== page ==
In a new feature
-- an extract from the new book Generation Xbox that delves into the development of the controversial 1990s game Night Trap
-- there may be the answer to one simple question: why didn't it work as a game?
In the early 1990s, CD-ROMs gave developers the capacity to include video on home console games for the first time. But the promised full motion video revolution never came; it's a footnote in video gaming history. Why didn't it work?
Tom Zito, co-founder of Night Trap
developer Digital Pictures, offers his take on why the form (which stirred up political controversy for its violence) didn't find favor with gamers:
"We were trying to change the definition of a video game," says Zito. "[We thought that] if you give people what they're most used to, namely television, and make it interactive you've opened up a much bigger opportunity. [But] that may have been unfounded. In other words it may be that when people watch TV they don't want to interact with it. They just want to sit on the couch and become mindless."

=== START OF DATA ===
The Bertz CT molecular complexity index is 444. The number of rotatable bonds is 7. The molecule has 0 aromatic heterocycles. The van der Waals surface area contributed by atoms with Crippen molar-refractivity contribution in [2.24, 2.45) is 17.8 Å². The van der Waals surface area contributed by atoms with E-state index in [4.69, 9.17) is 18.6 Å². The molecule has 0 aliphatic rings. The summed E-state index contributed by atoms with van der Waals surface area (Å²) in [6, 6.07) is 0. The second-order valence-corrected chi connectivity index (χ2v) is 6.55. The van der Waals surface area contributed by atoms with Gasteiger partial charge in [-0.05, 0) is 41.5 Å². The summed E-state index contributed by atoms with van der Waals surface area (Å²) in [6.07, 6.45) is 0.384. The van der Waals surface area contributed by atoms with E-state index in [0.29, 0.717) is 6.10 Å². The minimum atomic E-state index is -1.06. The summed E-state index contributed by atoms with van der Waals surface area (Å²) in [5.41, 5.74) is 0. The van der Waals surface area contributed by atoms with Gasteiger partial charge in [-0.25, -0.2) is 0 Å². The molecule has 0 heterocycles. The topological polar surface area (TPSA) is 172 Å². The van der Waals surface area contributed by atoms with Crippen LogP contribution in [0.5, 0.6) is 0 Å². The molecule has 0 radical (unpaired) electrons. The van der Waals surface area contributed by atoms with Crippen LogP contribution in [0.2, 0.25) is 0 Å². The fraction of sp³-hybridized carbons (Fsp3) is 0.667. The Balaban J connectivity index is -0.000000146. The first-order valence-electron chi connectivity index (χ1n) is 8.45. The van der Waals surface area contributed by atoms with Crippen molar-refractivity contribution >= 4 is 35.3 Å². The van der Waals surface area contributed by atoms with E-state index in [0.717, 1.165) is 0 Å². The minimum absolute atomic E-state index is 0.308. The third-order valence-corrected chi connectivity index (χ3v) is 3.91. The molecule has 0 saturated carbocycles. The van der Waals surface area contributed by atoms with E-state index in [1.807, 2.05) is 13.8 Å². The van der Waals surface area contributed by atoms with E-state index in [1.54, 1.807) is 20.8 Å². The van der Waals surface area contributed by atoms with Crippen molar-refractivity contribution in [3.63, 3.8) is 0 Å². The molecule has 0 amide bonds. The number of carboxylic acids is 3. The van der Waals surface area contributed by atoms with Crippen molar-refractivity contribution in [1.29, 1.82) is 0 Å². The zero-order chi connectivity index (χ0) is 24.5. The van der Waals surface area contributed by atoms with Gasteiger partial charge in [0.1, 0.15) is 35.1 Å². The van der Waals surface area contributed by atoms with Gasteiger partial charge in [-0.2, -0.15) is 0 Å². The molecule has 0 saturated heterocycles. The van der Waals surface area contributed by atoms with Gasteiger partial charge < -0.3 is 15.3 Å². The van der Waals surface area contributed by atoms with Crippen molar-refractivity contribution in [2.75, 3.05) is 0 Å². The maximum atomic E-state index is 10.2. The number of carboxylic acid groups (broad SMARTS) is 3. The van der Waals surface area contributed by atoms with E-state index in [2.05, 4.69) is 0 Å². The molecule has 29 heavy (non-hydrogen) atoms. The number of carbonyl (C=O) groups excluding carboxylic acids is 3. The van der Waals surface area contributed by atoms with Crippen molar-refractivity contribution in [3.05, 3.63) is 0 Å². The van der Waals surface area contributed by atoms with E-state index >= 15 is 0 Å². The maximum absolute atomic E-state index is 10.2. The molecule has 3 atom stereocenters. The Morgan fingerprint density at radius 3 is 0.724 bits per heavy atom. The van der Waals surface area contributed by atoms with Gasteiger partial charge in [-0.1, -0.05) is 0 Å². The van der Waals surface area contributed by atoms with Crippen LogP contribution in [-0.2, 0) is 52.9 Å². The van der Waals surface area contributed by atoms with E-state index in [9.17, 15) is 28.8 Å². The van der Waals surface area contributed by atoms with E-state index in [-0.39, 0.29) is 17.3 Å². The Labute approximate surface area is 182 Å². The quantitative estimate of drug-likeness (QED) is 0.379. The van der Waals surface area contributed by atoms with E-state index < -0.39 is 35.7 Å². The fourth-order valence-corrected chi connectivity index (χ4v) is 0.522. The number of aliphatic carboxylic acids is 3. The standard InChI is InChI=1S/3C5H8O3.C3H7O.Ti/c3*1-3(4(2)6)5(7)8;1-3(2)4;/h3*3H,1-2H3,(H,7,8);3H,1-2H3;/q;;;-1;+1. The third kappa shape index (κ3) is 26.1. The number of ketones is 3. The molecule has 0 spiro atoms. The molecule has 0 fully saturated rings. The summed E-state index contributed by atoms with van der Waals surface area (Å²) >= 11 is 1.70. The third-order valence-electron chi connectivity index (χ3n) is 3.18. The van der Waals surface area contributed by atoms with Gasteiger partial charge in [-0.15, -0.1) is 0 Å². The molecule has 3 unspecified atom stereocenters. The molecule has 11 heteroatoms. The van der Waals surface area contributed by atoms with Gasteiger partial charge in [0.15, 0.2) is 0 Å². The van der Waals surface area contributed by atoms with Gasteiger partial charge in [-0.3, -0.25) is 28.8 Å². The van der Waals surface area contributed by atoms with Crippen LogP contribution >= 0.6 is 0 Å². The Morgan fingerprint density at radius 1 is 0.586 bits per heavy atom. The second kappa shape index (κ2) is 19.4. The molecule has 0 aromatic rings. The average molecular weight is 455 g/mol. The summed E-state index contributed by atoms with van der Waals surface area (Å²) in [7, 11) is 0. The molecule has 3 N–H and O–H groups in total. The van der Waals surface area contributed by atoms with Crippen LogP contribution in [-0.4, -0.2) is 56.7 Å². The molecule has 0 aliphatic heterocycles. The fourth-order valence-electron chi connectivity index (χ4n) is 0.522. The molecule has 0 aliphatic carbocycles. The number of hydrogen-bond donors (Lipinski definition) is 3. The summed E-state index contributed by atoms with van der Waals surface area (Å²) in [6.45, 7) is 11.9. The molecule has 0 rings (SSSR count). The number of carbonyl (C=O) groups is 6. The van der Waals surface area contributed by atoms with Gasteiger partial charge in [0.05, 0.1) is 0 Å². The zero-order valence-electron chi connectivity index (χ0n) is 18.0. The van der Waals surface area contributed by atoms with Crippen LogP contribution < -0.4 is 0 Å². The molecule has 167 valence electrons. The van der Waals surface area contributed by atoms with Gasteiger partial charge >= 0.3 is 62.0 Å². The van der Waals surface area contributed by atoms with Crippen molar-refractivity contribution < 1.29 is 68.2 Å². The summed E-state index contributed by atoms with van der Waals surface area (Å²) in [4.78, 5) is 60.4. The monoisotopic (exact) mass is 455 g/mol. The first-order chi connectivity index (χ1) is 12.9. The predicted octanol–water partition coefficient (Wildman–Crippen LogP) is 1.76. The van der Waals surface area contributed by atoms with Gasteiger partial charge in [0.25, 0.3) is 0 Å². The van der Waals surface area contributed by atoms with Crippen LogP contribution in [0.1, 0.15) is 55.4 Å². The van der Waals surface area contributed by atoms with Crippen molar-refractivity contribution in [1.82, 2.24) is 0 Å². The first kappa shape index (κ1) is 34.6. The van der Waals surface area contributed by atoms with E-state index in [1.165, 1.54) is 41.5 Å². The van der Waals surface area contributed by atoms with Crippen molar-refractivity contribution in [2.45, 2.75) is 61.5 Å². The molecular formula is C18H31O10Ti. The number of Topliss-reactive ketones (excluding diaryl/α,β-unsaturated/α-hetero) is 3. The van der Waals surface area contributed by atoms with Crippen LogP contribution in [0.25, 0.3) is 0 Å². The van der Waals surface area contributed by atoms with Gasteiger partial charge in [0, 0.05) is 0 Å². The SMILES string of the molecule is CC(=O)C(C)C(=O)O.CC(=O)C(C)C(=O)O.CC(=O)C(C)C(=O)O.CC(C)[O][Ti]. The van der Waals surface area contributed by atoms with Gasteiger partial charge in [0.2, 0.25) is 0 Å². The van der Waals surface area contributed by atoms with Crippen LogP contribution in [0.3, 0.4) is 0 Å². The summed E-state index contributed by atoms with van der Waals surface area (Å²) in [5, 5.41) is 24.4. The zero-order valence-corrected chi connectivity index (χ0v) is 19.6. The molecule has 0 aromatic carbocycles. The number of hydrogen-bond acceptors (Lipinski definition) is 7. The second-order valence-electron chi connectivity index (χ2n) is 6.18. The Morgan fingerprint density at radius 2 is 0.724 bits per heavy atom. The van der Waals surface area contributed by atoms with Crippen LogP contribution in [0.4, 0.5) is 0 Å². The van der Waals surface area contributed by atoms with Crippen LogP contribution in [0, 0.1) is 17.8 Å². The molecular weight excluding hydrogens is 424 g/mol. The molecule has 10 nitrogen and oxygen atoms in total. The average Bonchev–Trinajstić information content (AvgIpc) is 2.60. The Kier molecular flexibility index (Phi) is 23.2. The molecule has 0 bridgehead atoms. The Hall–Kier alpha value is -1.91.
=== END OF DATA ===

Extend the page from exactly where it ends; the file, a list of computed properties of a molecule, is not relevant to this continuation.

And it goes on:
There's a simpler explanation, however.
"We knew it was flawed and we were disappointed by the play experience that was generated by the project," says Barry Alperin, who headed up the project for Hasbro, the toy company who originally bankrolled the game's development.
The full feature, which explains how experimental theater led directly to the B-movie cheese of Night Trap
, is live now on Gamasutra